President Harding was sleeping. Whitaker poisoned Harding. With
Harding certain to die within a few hours, Whitaker went back across
the street to the Mechanics Institute only to discover that Factor was
still thinking about his chess move. Factors clock was still running
and nobody had even noticed that Whitaker had left the room, much less
gone across the street and killed the President of the United States.
Unfortunately, Whitaker had been so distracted by his murder of
Harding that he made a bad move a few moves later and lost the game.

Thus, when President Harding died on August 2, 1923, Whitaker had the
prefect alibi because he had been playing a tournament chess game
across the street and nobody had even noticed him leaving the room.
Otherwise a career criminal like Whitaker would have come under
suspicion. Harding's wife of course could never reveal that she had
let Whitaker into her bedroom because to do so would have revealed her
sexual relationship with Whitaker.

However, subsequent presidents suspected that J. Edgar Hoover had
something to do with the death of Harding. Harding had been robust and
healthy up until the time of his death and it was unbelievable that
such a strong man could die so suddenly. Although they never suspected
that Hoover had dispatched Whitaker to kill Harding, they did suspect
that Hoover had something to do with the death of Harding and of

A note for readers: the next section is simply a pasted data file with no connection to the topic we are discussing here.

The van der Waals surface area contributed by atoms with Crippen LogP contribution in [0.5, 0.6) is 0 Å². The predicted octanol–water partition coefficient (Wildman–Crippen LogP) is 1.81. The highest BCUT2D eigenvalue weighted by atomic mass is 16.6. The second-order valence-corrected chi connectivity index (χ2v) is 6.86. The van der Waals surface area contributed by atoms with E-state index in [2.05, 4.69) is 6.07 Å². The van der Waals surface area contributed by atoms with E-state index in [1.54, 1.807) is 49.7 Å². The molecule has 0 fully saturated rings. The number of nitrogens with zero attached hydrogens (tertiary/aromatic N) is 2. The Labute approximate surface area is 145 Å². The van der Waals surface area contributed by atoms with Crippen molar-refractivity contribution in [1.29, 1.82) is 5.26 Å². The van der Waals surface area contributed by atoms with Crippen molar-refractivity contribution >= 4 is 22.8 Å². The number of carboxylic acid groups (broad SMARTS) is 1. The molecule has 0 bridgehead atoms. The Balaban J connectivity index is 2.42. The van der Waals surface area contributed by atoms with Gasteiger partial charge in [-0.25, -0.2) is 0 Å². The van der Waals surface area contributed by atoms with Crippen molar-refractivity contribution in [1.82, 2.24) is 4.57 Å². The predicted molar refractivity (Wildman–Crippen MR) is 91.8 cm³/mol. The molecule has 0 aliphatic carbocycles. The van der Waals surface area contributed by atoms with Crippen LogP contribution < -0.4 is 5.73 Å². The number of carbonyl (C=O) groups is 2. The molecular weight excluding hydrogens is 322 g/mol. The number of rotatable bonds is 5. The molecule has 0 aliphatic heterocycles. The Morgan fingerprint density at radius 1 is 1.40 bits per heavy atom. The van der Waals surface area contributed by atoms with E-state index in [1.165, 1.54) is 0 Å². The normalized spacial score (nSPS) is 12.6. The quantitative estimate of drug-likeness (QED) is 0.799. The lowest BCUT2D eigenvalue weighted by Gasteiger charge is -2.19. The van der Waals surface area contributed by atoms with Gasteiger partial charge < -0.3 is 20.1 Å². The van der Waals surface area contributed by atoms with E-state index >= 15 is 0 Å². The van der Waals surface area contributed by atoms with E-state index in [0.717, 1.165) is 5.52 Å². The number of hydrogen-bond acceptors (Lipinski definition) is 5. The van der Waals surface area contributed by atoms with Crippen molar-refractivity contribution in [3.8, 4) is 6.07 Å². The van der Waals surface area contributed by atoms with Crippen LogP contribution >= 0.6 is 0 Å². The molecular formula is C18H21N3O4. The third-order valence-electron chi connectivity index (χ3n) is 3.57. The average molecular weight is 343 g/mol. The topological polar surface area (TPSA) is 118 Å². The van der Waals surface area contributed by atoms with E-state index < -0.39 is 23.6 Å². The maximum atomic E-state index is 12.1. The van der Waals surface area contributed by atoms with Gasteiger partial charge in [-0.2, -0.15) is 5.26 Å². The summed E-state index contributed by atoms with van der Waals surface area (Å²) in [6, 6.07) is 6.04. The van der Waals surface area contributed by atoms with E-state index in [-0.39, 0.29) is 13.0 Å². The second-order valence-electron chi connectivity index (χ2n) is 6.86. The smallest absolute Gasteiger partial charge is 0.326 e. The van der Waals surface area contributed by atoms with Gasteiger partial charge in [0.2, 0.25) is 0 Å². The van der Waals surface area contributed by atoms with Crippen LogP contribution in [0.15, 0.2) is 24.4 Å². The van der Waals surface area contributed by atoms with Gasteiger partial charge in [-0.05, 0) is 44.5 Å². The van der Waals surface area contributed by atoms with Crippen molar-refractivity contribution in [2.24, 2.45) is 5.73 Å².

course they knew that Harding had been planning to fire Hoover, and
for that reason every president from then on had been afraid to fire
Hoover. For example, just about everybody in Washington knew that
Hoover had a lover, Clyde Tolson. Such an affair would have caused any
other man to be fired, but Hoover was untouchable.

After the death of Harding, Hoover manufactured evidence against him,
such as associating Harding with the Teapot Dome Scandal. Based upon
this false and manufactured evidence, Harding soon came to regarded as
the worst president the United States ever had. The general public
began to regard the fact that Harding had died under mysterious
circumstances and only his wife had been present at the time of his
death as a blessing. Rumors circulated that his wife had killed him
because of his affairs with other women, but this was overlooked
because it was thought that Harding had been a bad president anyway.

In reality, not only was Harding not the worst president but he was
one of the best. His appointments were fine and distinguished men. His
cabinet included Charles Evans Hughes, Henry C. Wallace and Herbert C.
Hoover. Harding appointed William Howard Taft to the US Supreme Court.